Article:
Christmas Countdown - Day 22 - Why are we gobbling up turkey?

2 min to read

Last year about 620 million turkeys were eaten at Christmas. 

There are ancient accounts of us eating turkey. There have been archaeological finds of domesticated turkeys in Mesoptania 2000 years ago. It is the domesticated turkeys from south west U.S. and Mexico, that trace its origin’s to what we eat now. 

A theory is that when Europeans first encountered turkeys in America, they incorrectly identified the birds as a type of guineafowl, which were already being imported into Europe by Turkey merchants, and  these birds were nicknamed Turkey coqs. The name of the North American bird thus became turkey fowl or Indian turkeys, which was then shortened to just turkeys.

The story goes that the Yorkshireman, William Strickland,in 1526,  purchased six turkeys from indigenous traders, and brought them, by ship, from America back to Britain. Records show that they were raised by a local farmer, Thomas Tusser, and in 1573 turkeys were being served for Christmas dinner. 

Turkey farms prospered. There is an account that by 1720 circa 250,000 turkeys were walked from Norfolk to the London markets in small flocks of 300-1000. They started in August and fed on stubble fields and feeding stations. Their feet were dipped in tar to protect them. Some were given little leather boots to walk to London before they were slaughtered! 

Henry VIII is believed to be the first king to eat turkey in the 16th century. 

Before the turkey became a popular dish, people in England were having for Christmas dinner swans and peacocks if they were rich, or bustards or herons, if they were poor. Boar’s head and geese were also popular Christmas dinners. It has always been the case that people wanted to eat something different at Christmas than that usually ate.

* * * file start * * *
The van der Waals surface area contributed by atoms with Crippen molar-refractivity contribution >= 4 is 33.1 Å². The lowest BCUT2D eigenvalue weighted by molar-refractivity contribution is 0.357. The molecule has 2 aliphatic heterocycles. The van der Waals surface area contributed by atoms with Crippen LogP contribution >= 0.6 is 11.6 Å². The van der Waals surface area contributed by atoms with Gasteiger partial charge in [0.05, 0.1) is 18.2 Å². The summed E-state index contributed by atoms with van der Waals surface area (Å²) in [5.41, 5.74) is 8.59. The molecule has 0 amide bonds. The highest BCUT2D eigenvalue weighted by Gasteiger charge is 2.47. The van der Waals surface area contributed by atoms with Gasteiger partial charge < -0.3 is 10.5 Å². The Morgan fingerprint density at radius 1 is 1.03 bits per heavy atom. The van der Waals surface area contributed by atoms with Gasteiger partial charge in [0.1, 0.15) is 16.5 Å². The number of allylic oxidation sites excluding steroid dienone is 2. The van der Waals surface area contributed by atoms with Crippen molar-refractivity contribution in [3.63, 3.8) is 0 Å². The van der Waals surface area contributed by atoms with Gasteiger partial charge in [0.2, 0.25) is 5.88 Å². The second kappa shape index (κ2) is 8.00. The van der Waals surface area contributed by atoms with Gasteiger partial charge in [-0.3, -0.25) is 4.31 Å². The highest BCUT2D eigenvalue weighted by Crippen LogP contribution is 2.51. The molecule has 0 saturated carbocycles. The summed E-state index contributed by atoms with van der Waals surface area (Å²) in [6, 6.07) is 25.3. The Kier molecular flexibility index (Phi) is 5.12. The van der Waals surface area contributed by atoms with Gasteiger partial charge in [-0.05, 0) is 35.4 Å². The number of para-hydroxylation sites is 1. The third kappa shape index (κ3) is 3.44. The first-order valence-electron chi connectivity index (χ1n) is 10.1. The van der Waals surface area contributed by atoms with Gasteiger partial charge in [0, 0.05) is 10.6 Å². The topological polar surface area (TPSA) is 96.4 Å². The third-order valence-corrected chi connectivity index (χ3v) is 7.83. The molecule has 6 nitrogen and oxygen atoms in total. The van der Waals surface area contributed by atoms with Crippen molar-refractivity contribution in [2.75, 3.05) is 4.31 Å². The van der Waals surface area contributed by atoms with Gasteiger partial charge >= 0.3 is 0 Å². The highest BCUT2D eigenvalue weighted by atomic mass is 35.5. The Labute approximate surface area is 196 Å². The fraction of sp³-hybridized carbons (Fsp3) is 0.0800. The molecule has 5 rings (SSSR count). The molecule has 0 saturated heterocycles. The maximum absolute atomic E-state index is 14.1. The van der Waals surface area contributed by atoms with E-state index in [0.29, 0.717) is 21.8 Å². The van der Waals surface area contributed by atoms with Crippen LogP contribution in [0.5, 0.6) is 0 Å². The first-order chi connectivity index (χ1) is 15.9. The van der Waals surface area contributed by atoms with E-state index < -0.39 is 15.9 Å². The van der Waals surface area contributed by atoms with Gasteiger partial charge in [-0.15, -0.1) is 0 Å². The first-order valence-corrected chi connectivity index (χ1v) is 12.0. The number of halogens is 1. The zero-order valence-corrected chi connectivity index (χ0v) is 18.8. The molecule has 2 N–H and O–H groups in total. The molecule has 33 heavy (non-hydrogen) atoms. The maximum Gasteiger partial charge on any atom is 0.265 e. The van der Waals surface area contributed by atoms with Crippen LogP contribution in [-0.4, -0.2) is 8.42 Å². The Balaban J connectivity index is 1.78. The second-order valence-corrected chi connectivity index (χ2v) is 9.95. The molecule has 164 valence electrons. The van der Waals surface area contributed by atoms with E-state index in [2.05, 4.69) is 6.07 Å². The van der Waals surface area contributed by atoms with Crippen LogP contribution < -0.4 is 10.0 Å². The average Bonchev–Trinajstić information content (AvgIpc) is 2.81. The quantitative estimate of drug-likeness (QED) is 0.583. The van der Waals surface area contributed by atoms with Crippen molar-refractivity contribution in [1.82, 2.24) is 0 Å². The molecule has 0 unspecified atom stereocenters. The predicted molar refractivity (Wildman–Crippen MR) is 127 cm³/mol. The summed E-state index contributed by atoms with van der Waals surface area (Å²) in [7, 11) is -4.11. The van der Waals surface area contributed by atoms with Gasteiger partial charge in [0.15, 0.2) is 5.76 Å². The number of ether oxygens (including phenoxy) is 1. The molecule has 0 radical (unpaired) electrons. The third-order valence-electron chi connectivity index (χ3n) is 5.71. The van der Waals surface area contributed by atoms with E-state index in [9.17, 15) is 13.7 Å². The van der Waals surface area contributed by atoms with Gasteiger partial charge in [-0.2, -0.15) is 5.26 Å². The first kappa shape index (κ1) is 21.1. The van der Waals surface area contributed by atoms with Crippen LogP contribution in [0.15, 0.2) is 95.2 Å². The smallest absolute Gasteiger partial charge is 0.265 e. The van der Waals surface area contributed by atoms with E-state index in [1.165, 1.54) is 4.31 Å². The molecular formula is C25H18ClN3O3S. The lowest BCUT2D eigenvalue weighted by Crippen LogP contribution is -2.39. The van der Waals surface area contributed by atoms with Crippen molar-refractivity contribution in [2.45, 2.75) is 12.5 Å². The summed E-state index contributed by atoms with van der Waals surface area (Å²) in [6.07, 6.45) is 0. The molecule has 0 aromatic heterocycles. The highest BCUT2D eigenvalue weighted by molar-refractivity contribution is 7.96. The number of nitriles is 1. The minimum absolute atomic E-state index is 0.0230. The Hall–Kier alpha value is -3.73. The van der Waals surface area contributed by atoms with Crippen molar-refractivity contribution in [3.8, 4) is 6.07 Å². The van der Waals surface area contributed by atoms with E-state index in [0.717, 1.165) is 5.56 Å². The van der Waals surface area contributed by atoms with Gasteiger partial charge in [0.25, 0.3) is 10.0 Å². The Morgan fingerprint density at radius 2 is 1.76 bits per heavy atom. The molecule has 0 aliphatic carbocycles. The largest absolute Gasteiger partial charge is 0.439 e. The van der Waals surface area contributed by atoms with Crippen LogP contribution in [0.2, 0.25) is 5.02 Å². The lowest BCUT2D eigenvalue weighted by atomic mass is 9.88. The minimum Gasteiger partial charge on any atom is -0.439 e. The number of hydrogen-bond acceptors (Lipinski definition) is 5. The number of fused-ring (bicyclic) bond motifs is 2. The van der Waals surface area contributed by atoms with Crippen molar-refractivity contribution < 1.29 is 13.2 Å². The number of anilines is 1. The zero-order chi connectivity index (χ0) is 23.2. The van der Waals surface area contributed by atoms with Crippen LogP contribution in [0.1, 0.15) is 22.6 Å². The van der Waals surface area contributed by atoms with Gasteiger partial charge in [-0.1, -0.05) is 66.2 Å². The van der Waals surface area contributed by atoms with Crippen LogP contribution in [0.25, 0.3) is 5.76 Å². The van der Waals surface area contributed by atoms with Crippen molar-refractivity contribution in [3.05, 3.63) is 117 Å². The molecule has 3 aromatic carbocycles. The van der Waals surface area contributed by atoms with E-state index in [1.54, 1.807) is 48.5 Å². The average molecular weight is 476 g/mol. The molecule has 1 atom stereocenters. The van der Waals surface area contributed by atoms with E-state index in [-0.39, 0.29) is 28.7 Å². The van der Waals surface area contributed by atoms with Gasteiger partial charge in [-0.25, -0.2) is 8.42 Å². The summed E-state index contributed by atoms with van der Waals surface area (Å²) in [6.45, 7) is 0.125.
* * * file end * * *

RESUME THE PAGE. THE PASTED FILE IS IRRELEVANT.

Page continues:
Clement Moore’s Cratchit family (A Christmas Carol) is said to have really helped cement the turkey’s place at the center of the holiday meal. 

Since people in the US and Canada follow the traditions of their ancestors from England quite diligently, eating turkeys for Christmas became popular back at the turkey’s original home. 

In the 1950’s farm technology improved, and the price of turkey went down. Also, the fact that homes had refrigerators the turkey became the meal of choice for Christmas. It is noted that one large bird can feed an extended family.  

There has been some snubbing of turkey.  It is something that is given out by charities.  The rich will eat their beef.  

Since you now know why you eat turkey you might want to know something about the birds. 

  • Both male and female turkeys are eaten.   
  • Male turkeys are bigger. 
  • Female turkeys are called hens. 
  • Male turkeys are called stags in the UK and toms in the US 
  • Baby turkeys are called poults or turkeylings 
  • Turkeys are naturally social, vocal and aggressive. 
  • Domestic turkeys really can’t fly but wild turkeys can fly at 55 mph and run at an impressive speed of 20 mph. 
  • There are over 40 varieties of turkeys, with all colours of feathers, but white ones are preferred because they have white pin feathers (the little ones still left on) and the consumer finds these less objectionable.  

A turkey has an ugly head with some odd parts

Anatomical structures on the head and throat of a domestic turkey. 1. Caruncles, 2. Snood, 3. Wattle (Dewlap), 4. Major Caruncle, 5. Beard. (Photo Credit)

Eating turkey is reputed to cause sleepiness, because it contains the chemical tryptophan. It is more likely that the large holiday dinners, with alcohol, served in a relaxed atmosphere, are the real contributors to post-meal sleepiness.